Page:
Claim Two

A dialysis patient was transferred to a skilled nursing facility. There was an active hospital transfer order for Lovenox. A physician evaluated the patient on admission but made no comment about the Lovenox order. During the first dialysis treatment, there was active bleeding at the fistula site. The anticoagulant heparin had not been given. The nursing staff did not inform the physician of the bleeding. During the second dialysis treatment, there was uncontrolled bleeding from the fistula, and the patient exsanguinated and expired. Experts were critical that there was no EHR high-risk medication alert. Medication reconciliation might have prevented this error.

Strategies for Reducing Alert Hazards

  • Understand alarm fatigue. When caregivers become overwhelmed, distracted, or desensitized to an alarm or an alert, determine the most important alarms, and work with your vendor to ensure that unnecessary alarms or alerts are not built into your system.5
  • Determine if alerts are appropriately configured so that alert conditions are not missed or ignored.6
  • Assess your EHR for frequent drug-drug interaction alerts, which have been shown to lead to alert fatigue that can cause the alerts to be disregarded, ignored, or disabled. Work with your EHR vendor to use key data elements to design EHR alerts for high-risk drug-to-drug interactions. The result will be more meaningful alerts that are less likely to be ignored or disabled, thus avoiding a possible error.
  • Be aware that clicking through drug-to-drug therapeutic duplicates or drug/allergy alerts with little review can be interpreted to mean that the physician ignored the safety alerts.
  • Read the alerts. EHRs record how much time is spent reviewing information. If the time is very brief and there is a negative patient outcome, the physician could be perceived as sloppy or hurried.
  • Don’t turn off alerts. If a hospital-employed physician and hospital turn off alerts that could have avoided a patient problem, the hospital and physician may both be found liable.
  • Always document why a clinical decision support (CDS) prompt was overridden. CDS may conflict with a medical specialty’s clinical standards of care or practice guidelines or with the information in FDA-approved drug labels.7

Alerts are a necessary safety mechanism when used, heeded, and configured appropriately for your practice. Check your alerts to make sure they provide adequate information and are not overly burdensome to your practice.


  1. ECRI Institute. Top 10 health technology hazards for 2015: a report from health devices. November 2014. Accessed July 1, 2015.
  2. Texas Medical Institute of Technology. Webinar transcript: Ambulatory patient safety issues—opportunities for improvement. August 15, 2013.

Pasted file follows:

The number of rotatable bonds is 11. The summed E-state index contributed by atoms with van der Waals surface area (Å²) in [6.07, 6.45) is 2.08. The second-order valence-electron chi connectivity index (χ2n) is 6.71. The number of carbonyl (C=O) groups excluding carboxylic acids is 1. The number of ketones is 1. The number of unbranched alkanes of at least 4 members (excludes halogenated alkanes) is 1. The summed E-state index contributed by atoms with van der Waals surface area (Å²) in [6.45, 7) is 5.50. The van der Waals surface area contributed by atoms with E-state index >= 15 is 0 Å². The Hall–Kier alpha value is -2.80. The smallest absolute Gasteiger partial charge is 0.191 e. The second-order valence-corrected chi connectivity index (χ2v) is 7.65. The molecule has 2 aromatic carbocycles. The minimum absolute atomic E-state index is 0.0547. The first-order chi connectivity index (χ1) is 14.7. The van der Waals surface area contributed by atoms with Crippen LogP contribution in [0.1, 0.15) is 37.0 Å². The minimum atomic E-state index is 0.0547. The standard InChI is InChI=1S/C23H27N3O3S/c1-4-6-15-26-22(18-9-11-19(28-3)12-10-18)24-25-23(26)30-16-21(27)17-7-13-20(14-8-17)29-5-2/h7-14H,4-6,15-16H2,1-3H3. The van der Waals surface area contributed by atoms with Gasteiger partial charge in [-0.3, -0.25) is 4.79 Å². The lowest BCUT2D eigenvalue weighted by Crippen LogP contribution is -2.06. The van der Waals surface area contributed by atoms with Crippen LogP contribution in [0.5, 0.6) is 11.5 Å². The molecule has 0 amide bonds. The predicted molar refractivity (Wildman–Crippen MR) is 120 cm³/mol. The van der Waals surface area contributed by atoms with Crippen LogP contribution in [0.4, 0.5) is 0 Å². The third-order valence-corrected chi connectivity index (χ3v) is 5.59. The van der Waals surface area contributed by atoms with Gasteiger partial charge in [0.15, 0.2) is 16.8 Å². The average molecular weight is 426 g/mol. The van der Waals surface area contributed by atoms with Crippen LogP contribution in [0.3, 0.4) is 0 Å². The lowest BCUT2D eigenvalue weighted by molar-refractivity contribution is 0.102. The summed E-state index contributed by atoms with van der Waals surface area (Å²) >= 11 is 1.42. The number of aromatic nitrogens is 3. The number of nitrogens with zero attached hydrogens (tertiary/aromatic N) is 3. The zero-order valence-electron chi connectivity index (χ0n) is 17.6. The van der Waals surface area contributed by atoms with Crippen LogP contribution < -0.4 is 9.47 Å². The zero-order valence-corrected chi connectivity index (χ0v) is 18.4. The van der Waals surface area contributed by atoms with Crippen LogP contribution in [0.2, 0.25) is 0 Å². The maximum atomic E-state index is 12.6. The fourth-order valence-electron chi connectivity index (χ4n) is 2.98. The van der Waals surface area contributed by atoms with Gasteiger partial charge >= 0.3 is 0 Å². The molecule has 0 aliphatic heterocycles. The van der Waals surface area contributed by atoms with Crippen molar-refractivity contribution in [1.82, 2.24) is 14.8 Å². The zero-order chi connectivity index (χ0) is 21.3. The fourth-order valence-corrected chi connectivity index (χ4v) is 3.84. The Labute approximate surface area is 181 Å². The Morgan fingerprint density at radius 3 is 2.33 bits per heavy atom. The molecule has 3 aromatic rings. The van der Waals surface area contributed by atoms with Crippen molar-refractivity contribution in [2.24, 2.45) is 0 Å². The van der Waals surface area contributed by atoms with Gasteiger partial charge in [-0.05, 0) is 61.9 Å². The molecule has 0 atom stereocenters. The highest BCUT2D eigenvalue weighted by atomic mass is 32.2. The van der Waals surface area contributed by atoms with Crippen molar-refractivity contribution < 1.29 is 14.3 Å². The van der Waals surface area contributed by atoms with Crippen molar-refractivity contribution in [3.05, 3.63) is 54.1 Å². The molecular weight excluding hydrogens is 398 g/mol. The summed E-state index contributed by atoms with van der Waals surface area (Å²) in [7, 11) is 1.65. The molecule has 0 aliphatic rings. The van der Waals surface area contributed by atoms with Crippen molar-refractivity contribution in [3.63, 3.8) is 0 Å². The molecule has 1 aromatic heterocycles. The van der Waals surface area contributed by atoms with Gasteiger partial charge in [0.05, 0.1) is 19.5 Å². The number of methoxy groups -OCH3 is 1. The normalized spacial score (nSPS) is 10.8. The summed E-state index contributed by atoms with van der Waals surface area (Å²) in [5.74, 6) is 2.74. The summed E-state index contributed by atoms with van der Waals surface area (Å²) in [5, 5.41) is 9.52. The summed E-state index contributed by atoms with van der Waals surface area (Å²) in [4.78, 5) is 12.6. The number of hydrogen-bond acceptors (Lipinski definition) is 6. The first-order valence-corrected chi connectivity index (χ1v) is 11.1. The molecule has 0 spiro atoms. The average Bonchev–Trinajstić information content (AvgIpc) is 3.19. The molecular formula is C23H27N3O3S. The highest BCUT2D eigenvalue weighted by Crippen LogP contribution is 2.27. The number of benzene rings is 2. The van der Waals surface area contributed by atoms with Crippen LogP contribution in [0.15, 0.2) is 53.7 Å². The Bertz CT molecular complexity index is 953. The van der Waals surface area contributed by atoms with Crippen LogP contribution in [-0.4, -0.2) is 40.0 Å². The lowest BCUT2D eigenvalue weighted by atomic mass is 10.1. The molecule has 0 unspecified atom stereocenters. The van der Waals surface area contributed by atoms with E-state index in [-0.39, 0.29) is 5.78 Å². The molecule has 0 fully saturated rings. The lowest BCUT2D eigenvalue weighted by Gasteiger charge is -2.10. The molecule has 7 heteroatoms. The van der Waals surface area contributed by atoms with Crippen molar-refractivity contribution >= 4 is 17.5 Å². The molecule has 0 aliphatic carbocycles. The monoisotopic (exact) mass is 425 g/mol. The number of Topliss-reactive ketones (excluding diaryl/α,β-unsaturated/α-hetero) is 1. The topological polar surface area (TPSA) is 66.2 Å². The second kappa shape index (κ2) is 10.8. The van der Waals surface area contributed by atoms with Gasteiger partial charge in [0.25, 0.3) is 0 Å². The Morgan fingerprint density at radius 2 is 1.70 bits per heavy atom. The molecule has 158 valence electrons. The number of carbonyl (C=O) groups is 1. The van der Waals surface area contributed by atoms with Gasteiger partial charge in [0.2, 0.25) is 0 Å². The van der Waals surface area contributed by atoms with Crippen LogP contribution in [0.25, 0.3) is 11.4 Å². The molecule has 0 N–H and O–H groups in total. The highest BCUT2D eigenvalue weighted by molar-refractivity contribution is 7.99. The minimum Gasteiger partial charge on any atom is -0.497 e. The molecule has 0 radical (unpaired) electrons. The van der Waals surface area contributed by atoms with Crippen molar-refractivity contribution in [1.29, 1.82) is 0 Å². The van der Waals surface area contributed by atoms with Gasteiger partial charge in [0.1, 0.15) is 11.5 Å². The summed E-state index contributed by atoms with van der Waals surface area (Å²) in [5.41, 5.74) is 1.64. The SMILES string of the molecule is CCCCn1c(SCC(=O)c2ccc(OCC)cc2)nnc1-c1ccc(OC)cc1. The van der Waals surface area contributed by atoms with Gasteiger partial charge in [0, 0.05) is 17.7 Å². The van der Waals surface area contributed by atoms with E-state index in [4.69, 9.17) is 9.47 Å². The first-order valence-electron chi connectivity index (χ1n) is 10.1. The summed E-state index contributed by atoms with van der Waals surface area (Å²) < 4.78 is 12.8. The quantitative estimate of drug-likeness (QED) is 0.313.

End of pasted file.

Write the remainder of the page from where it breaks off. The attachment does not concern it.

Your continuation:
3. Troxel D. Electronic health record malpractice risks. The Doctors Company. Accessed July 1, 2015.
  4. Ibid.
  5. Pennsylvania Patient Safety Advisory. 2011 Sep;8(3)105-8.
  6. ECRI Institute. Top 10 health technology hazards for 2015: a report from health devices. November 2014. Accessed July 1, 2015.
  7. Russ AL, Zillich AJ, McManus MS, Doebbeling BN, Saleem JJ. Prescribers’ interactions with medication alerts at the point of prescribing: a multi-method, in situ investigation of the human-computer interaction. Int J Med Inform. 2012 Apr;81(4):232-243.

The Doctor’s Advocate is published by The Doctors Company to advise and inform its members about loss prevention and insurance issues.

The guidelines suggested in this newsletter are not rules, do not constitute legal advice, and do not ensure a successful outcome. They attempt to define principles of practice for providing appropriate care. The principles are not inclusive of all proper methods of care nor exclusive of other methods reasonably directed at obtaining the same results.

The ultimate decision regarding the appropriateness of any treatment must be made by each healthcare provider considering the circumstances of the individual situation and in accordance with the laws of the jurisdiction in which the care is rendered.

The Doctor’s Advocate is published quarterly by Corporate Communications, The Doctors Company. Letters and articles, to be edited and published at the editor’s discretion, are welcome. The views expressed are those of the letter writer and do not necessarily reflect the opinion or official policy of The Doctors Company. Please sign your letters, and address them to the editor.